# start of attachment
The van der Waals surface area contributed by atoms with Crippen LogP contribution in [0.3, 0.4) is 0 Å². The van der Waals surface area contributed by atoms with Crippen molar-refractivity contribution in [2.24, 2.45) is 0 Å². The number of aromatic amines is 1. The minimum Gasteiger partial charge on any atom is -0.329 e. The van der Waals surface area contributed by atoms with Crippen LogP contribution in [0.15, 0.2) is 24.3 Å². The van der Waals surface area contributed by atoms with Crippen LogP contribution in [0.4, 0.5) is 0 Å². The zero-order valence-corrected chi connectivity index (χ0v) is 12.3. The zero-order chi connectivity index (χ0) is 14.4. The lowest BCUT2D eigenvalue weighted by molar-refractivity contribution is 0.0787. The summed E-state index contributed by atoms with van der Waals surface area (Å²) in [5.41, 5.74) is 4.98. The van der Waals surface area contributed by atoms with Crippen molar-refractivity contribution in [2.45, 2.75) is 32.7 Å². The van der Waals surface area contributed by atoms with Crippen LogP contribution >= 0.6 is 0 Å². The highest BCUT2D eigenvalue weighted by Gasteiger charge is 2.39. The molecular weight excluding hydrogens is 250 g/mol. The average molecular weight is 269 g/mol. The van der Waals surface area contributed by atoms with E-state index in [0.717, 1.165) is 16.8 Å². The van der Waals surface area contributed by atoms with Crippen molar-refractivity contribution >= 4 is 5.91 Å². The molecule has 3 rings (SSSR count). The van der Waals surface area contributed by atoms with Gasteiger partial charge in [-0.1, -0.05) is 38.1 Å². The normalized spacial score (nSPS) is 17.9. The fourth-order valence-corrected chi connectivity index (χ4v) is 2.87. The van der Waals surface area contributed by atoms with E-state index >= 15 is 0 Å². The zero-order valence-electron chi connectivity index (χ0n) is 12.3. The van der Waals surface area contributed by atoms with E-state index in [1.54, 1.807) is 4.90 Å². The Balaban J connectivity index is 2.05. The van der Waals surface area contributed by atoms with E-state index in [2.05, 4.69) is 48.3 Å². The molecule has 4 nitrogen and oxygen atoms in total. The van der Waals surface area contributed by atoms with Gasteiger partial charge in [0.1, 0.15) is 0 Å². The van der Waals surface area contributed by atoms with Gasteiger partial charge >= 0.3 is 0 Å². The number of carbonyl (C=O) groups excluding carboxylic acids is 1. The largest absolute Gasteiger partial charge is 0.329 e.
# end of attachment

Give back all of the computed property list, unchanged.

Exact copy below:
The van der Waals surface area contributed by atoms with Crippen LogP contribution in [0.3, 0.4) is 0 Å². The van der Waals surface area contributed by atoms with Crippen molar-refractivity contribution in [2.24, 2.45) is 0 Å². The number of aromatic amines is 1. The minimum Gasteiger partial charge on any atom is -0.329 e. The van der Waals surface area contributed by atoms with Crippen LogP contribution in [0.15, 0.2) is 24.3 Å². The van der Waals surface area contributed by atoms with Crippen LogP contribution in [0.4, 0.5) is 0 Å². The zero-order valence-corrected chi connectivity index (χ0v) is 12.3. The zero-order chi connectivity index (χ0) is 14.4. The lowest BCUT2D eigenvalue weighted by molar-refractivity contribution is 0.0787. The summed E-state index contributed by atoms with van der Waals surface area (Å²) in [5.41, 5.74) is 4.98. The van der Waals surface area contributed by atoms with Crippen molar-refractivity contribution in [2.45, 2.75) is 32.7 Å². The van der Waals surface area contributed by atoms with Crippen LogP contribution >= 0.6 is 0 Å². The highest BCUT2D eigenvalue weighted by Gasteiger charge is 2.39. The molecular weight excluding hydrogens is 250 g/mol. The average molecular weight is 269 g/mol. The van der Waals surface area contributed by atoms with E-state index in [0.717, 1.165) is 16.8 Å². The van der Waals surface area contributed by atoms with Crippen molar-refractivity contribution >= 4 is 5.91 Å². The molecule has 3 rings (SSSR count). The van der Waals surface area contributed by atoms with Gasteiger partial charge in [-0.1, -0.05) is 38.1 Å². The normalized spacial score (nSPS) is 17.9. The fourth-order valence-corrected chi connectivity index (χ4v) is 2.87. The van der Waals surface area contributed by atoms with E-state index >= 15 is 0 Å². The zero-order valence-electron chi connectivity index (χ0n) is 12.3. The van der Waals surface area contributed by atoms with E-state index in [1.54, 1.807) is 4.90 Å². The Balaban J connectivity index is 2.05. The van der Waals surface area contributed by atoms with E-state index in [2.05, 4.69) is 48.3 Å². The molecule has 4 nitrogen and oxygen atoms in total. The van der Waals surface area contributed by atoms with Gasteiger partial charge in [0.1, 0.15) is 0 Å². The van der Waals surface area contributed by atoms with Gasteiger partial charge >= 0.3 is 0 Å². The number of carbonyl (C=O) groups excluding carboxylic acids is 1. The largest absolute Gasteiger partial charge is 0.329 e.